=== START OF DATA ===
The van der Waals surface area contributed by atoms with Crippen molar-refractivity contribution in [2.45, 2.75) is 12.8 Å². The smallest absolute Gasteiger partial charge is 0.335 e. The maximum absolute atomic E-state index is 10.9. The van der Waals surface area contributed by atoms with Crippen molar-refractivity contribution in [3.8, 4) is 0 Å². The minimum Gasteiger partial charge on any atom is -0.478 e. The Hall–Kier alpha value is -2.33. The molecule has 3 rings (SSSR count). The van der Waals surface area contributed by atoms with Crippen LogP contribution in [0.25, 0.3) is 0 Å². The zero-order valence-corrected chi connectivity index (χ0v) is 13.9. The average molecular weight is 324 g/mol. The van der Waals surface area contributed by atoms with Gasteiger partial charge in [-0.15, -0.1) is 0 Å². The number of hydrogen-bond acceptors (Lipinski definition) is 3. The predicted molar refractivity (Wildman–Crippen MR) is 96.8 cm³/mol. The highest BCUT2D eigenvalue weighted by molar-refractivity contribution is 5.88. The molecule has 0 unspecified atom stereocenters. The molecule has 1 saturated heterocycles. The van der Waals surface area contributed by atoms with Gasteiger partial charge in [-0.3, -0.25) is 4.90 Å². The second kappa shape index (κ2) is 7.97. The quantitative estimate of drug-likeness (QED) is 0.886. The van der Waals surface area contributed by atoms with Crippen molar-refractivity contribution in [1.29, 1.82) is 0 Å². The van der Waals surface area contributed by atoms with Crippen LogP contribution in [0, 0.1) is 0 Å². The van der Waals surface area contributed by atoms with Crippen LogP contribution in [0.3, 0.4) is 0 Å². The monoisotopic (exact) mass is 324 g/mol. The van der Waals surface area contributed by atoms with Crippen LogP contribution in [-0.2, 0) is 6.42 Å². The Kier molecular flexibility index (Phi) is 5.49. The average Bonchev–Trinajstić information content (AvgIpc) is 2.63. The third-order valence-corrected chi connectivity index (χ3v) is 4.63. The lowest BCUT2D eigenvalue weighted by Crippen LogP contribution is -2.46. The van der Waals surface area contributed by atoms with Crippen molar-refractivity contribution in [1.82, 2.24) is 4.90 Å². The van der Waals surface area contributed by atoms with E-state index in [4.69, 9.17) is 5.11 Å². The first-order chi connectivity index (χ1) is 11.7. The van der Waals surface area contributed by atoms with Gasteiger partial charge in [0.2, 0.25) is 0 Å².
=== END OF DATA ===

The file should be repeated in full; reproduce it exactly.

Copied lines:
The van der Waals surface area contributed by atoms with Crippen molar-refractivity contribution in [2.45, 2.75) is 12.8 Å². The smallest absolute Gasteiger partial charge is 0.335 e. The maximum absolute atomic E-state index is 10.9. The van der Waals surface area contributed by atoms with Crippen molar-refractivity contribution in [3.8, 4) is 0 Å². The minimum Gasteiger partial charge on any atom is -0.478 e. The Hall–Kier alpha value is -2.33. The molecule has 3 rings (SSSR count). The van der Waals surface area contributed by atoms with Crippen LogP contribution in [0.25, 0.3) is 0 Å². The zero-order valence-corrected chi connectivity index (χ0v) is 13.9. The average molecular weight is 324 g/mol. The van der Waals surface area contributed by atoms with Gasteiger partial charge in [-0.15, -0.1) is 0 Å². The number of hydrogen-bond acceptors (Lipinski definition) is 3. The predicted molar refractivity (Wildman–Crippen MR) is 96.8 cm³/mol. The highest BCUT2D eigenvalue weighted by molar-refractivity contribution is 5.88. The molecule has 0 unspecified atom stereocenters. The molecule has 1 saturated heterocycles. The van der Waals surface area contributed by atoms with Gasteiger partial charge in [-0.3, -0.25) is 4.90 Å². The second kappa shape index (κ2) is 7.97. The quantitative estimate of drug-likeness (QED) is 0.886. The van der Waals surface area contributed by atoms with Crippen molar-refractivity contribution in [1.29, 1.82) is 0 Å². The van der Waals surface area contributed by atoms with Crippen LogP contribution in [0, 0.1) is 0 Å². The van der Waals surface area contributed by atoms with Crippen LogP contribution in [0.3, 0.4) is 0 Å². The monoisotopic (exact) mass is 324 g/mol. The van der Waals surface area contributed by atoms with Crippen LogP contribution in [-0.2, 0) is 6.42 Å². The Kier molecular flexibility index (Phi) is 5.49. The average Bonchev–Trinajstić information content (AvgIpc) is 2.63. The third-order valence-corrected chi connectivity index (χ3v) is 4.63. The lowest BCUT2D eigenvalue weighted by Crippen LogP contribution is -2.46. The van der Waals surface area contributed by atoms with Crippen molar-refractivity contribution in [1.82, 2.24) is 4.90 Å². The van der Waals surface area contributed by atoms with E-state index in [4.69, 9.17) is 5.11 Å². The first-order chi connectivity index (χ1) is 11.7. The van der Waals surface area contributed by atoms with Gasteiger partial charge in [0.2, 0.25) is 0 Å².